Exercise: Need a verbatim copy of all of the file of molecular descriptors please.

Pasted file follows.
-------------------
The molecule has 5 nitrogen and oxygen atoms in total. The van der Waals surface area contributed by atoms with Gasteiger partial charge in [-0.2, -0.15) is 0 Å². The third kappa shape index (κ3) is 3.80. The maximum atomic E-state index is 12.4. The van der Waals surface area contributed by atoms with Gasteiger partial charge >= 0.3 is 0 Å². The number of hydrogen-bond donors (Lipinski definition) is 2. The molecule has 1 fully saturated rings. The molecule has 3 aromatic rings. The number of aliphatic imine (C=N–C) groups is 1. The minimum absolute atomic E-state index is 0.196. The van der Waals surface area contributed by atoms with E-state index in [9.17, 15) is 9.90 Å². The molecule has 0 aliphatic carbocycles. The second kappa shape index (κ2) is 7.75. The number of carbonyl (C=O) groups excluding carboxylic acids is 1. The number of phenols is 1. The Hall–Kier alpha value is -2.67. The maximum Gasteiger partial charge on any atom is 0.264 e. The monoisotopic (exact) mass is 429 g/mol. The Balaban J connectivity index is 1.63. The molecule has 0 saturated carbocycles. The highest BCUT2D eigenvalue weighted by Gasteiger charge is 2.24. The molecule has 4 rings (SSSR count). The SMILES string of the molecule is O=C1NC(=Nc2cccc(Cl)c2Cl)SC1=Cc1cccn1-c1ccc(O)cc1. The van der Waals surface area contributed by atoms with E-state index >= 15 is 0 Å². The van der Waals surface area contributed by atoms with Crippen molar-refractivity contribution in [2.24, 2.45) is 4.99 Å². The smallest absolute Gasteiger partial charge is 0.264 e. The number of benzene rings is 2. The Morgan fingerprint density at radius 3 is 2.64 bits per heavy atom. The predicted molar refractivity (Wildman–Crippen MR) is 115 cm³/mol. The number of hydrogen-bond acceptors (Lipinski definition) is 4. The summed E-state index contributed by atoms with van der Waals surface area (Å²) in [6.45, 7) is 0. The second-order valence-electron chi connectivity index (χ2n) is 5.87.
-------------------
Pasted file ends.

The molecule has 5 nitrogen and oxygen atoms in total. The van der Waals surface area contributed by atoms with Gasteiger partial charge in [-0.2, -0.15) is 0 Å². The third kappa shape index (κ3) is 3.80. The maximum atomic E-state index is 12.4. The van der Waals surface area contributed by atoms with Gasteiger partial charge >= 0.3 is 0 Å². The number of hydrogen-bond donors (Lipinski definition) is 2. The molecule has 1 fully saturated rings. The molecule has 3 aromatic rings. The number of aliphatic imine (C=N–C) groups is 1. The minimum absolute atomic E-state index is 0.196. The van der Waals surface area contributed by atoms with E-state index in [9.17, 15) is 9.90 Å². The molecule has 0 aliphatic carbocycles. The second kappa shape index (κ2) is 7.75. The number of carbonyl (C=O) groups excluding carboxylic acids is 1. The number of phenols is 1. The Hall–Kier alpha value is -2.67. The maximum Gasteiger partial charge on any atom is 0.264 e. The monoisotopic (exact) mass is 429 g/mol. The Balaban J connectivity index is 1.63. The molecule has 0 saturated carbocycles. The highest BCUT2D eigenvalue weighted by Gasteiger charge is 2.24. The molecule has 4 rings (SSSR count). The SMILES string of the molecule is O=C1NC(=Nc2cccc(Cl)c2Cl)SC1=Cc1cccn1-c1ccc(O)cc1. The van der Waals surface area contributed by atoms with E-state index >= 15 is 0 Å². The van der Waals surface area contributed by atoms with Crippen molar-refractivity contribution in [2.24, 2.45) is 4.99 Å². The smallest absolute Gasteiger partial charge is 0.264 e. The number of benzene rings is 2. The Morgan fingerprint density at radius 3 is 2.64 bits per heavy atom. The predicted molar refractivity (Wildman–Crippen MR) is 115 cm³/mol. The number of hydrogen-bond acceptors (Lipinski definition) is 4. The summed E-state index contributed by atoms with van der Waals surface area (Å²) in [6.45, 7) is 0. The second-order valence-electron chi connectivity index (χ2n) is 5.87.